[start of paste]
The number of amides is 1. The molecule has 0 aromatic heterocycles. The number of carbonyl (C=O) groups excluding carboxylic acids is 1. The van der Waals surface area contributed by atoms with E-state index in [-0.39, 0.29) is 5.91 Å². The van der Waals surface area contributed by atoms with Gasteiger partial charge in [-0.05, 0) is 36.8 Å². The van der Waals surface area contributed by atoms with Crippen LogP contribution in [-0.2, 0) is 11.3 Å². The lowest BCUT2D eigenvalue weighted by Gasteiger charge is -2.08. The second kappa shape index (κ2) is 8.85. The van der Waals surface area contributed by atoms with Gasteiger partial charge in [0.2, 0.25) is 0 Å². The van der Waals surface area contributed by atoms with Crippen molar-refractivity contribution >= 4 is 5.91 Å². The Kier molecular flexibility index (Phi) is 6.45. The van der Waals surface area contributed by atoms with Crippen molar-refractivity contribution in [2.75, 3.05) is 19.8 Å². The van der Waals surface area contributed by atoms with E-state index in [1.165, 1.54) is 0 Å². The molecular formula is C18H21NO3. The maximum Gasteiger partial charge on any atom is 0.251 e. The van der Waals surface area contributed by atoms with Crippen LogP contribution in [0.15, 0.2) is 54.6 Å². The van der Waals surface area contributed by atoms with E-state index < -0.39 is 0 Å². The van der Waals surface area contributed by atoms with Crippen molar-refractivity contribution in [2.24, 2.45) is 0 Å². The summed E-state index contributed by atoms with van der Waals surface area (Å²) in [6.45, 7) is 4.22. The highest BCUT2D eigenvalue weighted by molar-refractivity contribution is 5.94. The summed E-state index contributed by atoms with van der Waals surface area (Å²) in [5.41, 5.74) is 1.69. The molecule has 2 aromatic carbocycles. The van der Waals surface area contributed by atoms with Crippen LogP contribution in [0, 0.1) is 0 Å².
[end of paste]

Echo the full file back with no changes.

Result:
The number of amides is 1. The molecule has 0 aromatic heterocycles. The number of carbonyl (C=O) groups excluding carboxylic acids is 1. The van der Waals surface area contributed by atoms with E-state index in [-0.39, 0.29) is 5.91 Å². The van der Waals surface area contributed by atoms with Gasteiger partial charge in [-0.05, 0) is 36.8 Å². The van der Waals surface area contributed by atoms with Crippen LogP contribution in [-0.2, 0) is 11.3 Å². The lowest BCUT2D eigenvalue weighted by Gasteiger charge is -2.08. The second kappa shape index (κ2) is 8.85. The van der Waals surface area contributed by atoms with Gasteiger partial charge in [0.2, 0.25) is 0 Å². The van der Waals surface area contributed by atoms with Crippen molar-refractivity contribution >= 4 is 5.91 Å². The Kier molecular flexibility index (Phi) is 6.45. The van der Waals surface area contributed by atoms with Crippen molar-refractivity contribution in [2.75, 3.05) is 19.8 Å². The van der Waals surface area contributed by atoms with E-state index in [1.165, 1.54) is 0 Å². The molecular formula is C18H21NO3. The maximum Gasteiger partial charge on any atom is 0.251 e. The van der Waals surface area contributed by atoms with Crippen LogP contribution in [0.15, 0.2) is 54.6 Å². The van der Waals surface area contributed by atoms with E-state index < -0.39 is 0 Å². The van der Waals surface area contributed by atoms with Crippen molar-refractivity contribution in [2.24, 2.45) is 0 Å². The summed E-state index contributed by atoms with van der Waals surface area (Å²) in [6.45, 7) is 4.22. The highest BCUT2D eigenvalue weighted by molar-refractivity contribution is 5.94. The summed E-state index contributed by atoms with van der Waals surface area (Å²) in [5.41, 5.74) is 1.69. The molecule has 2 aromatic carbocycles. The van der Waals surface area contributed by atoms with Crippen LogP contribution in [0, 0.1) is 0 Å².